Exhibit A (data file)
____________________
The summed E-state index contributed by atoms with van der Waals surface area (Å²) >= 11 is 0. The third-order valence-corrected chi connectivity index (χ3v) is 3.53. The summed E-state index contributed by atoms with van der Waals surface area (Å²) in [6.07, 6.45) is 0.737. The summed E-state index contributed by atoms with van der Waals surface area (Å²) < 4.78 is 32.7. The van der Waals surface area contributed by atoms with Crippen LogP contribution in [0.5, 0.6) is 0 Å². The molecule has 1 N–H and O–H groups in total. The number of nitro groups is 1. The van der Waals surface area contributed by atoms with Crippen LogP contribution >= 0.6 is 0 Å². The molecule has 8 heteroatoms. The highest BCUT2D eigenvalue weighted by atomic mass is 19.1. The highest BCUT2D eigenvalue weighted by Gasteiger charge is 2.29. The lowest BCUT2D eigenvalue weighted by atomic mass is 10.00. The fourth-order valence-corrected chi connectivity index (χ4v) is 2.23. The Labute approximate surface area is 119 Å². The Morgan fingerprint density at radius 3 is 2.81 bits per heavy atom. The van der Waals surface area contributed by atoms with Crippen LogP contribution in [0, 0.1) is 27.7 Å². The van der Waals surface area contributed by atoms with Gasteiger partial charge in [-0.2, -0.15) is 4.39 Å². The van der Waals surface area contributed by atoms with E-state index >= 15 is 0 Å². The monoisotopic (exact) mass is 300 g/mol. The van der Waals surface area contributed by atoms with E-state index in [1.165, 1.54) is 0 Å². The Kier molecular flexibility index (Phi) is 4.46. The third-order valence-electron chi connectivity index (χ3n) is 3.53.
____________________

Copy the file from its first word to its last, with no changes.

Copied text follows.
The summed E-state index contributed by atoms with van der Waals surface area (Å²) >= 11 is 0. The third-order valence-corrected chi connectivity index (χ3v) is 3.53. The summed E-state index contributed by atoms with van der Waals surface area (Å²) in [6.07, 6.45) is 0.737. The summed E-state index contributed by atoms with van der Waals surface area (Å²) < 4.78 is 32.7. The van der Waals surface area contributed by atoms with Crippen LogP contribution in [0.5, 0.6) is 0 Å². The molecule has 1 N–H and O–H groups in total. The number of nitro groups is 1. The van der Waals surface area contributed by atoms with Crippen LogP contribution >= 0.6 is 0 Å². The molecule has 8 heteroatoms. The highest BCUT2D eigenvalue weighted by atomic mass is 19.1. The highest BCUT2D eigenvalue weighted by Gasteiger charge is 2.29. The lowest BCUT2D eigenvalue weighted by atomic mass is 10.00. The fourth-order valence-corrected chi connectivity index (χ4v) is 2.23. The Labute approximate surface area is 119 Å². The Morgan fingerprint density at radius 3 is 2.81 bits per heavy atom. The van der Waals surface area contributed by atoms with Crippen LogP contribution in [0, 0.1) is 27.7 Å². The van der Waals surface area contributed by atoms with Gasteiger partial charge in [-0.2, -0.15) is 4.39 Å². The van der Waals surface area contributed by atoms with E-state index >= 15 is 0 Å². The monoisotopic (exact) mass is 300 g/mol. The van der Waals surface area contributed by atoms with E-state index in [1.165, 1.54) is 0 Å². The Kier molecular flexibility index (Phi) is 4.46. The third-order valence-electron chi connectivity index (χ3n) is 3.53.